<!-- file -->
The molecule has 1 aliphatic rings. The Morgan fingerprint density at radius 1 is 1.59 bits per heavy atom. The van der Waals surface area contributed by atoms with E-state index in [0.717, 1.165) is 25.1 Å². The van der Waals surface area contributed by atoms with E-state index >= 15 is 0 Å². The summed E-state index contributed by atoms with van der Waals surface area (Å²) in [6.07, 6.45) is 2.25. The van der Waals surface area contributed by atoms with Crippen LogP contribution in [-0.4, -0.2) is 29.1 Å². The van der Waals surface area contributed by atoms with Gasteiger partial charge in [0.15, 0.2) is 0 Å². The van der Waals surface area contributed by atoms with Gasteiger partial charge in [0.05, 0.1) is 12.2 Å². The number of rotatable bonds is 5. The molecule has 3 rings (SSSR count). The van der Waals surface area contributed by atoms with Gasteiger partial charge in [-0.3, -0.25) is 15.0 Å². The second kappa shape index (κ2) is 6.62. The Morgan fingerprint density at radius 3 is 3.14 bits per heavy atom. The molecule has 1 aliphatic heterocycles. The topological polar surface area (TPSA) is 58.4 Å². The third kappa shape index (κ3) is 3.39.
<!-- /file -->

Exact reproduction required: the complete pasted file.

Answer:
The molecule has 1 aliphatic rings. The Morgan fingerprint density at radius 1 is 1.59 bits per heavy atom. The van der Waals surface area contributed by atoms with E-state index in [0.717, 1.165) is 25.1 Å². The van der Waals surface area contributed by atoms with E-state index >= 15 is 0 Å². The summed E-state index contributed by atoms with van der Waals surface area (Å²) in [6.07, 6.45) is 2.25. The van der Waals surface area contributed by atoms with Crippen LogP contribution in [-0.4, -0.2) is 29.1 Å². The van der Waals surface area contributed by atoms with Gasteiger partial charge in [0.15, 0.2) is 0 Å². The van der Waals surface area contributed by atoms with Gasteiger partial charge in [0.05, 0.1) is 12.2 Å². The number of rotatable bonds is 5. The molecule has 3 rings (SSSR count). The van der Waals surface area contributed by atoms with Gasteiger partial charge in [-0.3, -0.25) is 15.0 Å². The second kappa shape index (κ2) is 6.62. The Morgan fingerprint density at radius 3 is 3.14 bits per heavy atom. The molecule has 1 aliphatic heterocycles. The topological polar surface area (TPSA) is 58.4 Å². The third kappa shape index (κ3) is 3.39.